Why is it so hard to see that this view means the end of rational discourse? There's no point in arguing if truth is whatever idea makes you happy to think it.
But be that as it may. Lewis assumed, as I do, that there is an absolute truth, and that the most important question about an idea isn't whether it's useful, but whether it's true. Once one has determined the truth, then one must live with the consequences. If Christianity is true, for example, then that has certain consequences which will have to be eternally borne. But Lewis appeals to one's reason, and appeals to reason aren't particularly effective with people for whom reason holds no special place. Some other approach must be found.
Wodehouse is sadly under-appreciated these days; most people of my generation have never heard of him. And yet he's one of the great writers of the 20th century and quite possibly the best writer of humorous tales in the English language. His control of the language is amazing, his plotting is meticulous, and his story-telling delightful. His books and stories flow in that pleasant, breezy way that comes only with painstaking effort. As a reader, I enjoy Wodehouse immensely; as an aspiring writer, I sit at his feet and try to figure out how he does it.
If you've not made Wodehouse's acquaintance, go to a bookstore forthwith and procure The Most of P.G. Wodehouse, a collection of his better known stories along with one complete novel. (I believe it's still in print; if it's not, will someone please let me know?).The occasion for reading the present volume is the publication of the first books in a new hardcover edition of Wodehouse's complete works. On learning of the new edition I decided that I aspire not only to being a writer but also to owning the complete works in a nice, hardcover edition printed on acid-free paper. They are being published by Everyman in England, and aren't generally available in U.S. stores, so I logged on to W.H. Smiths online and ordered the four books that are available to date. Of these, Ukridge is the first.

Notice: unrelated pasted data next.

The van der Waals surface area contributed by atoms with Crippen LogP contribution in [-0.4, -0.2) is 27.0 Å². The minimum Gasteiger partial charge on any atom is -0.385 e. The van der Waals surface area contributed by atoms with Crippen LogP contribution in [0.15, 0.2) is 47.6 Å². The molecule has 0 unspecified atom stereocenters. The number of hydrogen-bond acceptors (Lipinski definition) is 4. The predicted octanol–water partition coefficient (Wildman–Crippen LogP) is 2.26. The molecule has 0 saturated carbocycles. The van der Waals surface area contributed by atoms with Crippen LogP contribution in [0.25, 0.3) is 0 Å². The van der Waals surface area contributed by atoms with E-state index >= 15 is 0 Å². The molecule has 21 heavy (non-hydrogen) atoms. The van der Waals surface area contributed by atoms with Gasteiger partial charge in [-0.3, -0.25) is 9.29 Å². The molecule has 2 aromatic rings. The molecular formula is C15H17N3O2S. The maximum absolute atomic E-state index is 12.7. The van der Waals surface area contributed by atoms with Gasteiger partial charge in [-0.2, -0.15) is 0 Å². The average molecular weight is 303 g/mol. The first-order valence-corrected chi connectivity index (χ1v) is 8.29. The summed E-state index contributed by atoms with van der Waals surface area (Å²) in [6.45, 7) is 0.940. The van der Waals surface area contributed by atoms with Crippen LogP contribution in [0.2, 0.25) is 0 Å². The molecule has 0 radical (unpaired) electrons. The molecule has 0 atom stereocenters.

Ukridge is a collection of tales about Stanley Featherstonehaugh Ukridge, the quintessential man on the make. Ukridge always has a scheme to get fabulously wealthy; he only needs a small amount of capital to get started (and by the way, could you spare half-a-crown?). The narrator, a penurious writer, is the witness (and reluctant participant) in many of these schemes.
I'd previously read the book's first two stories in past years, in which Ukridge attempts to open school for dogs and later hopes to defraud the insurance agency, and so was eager to hear more, and I was not disappointed.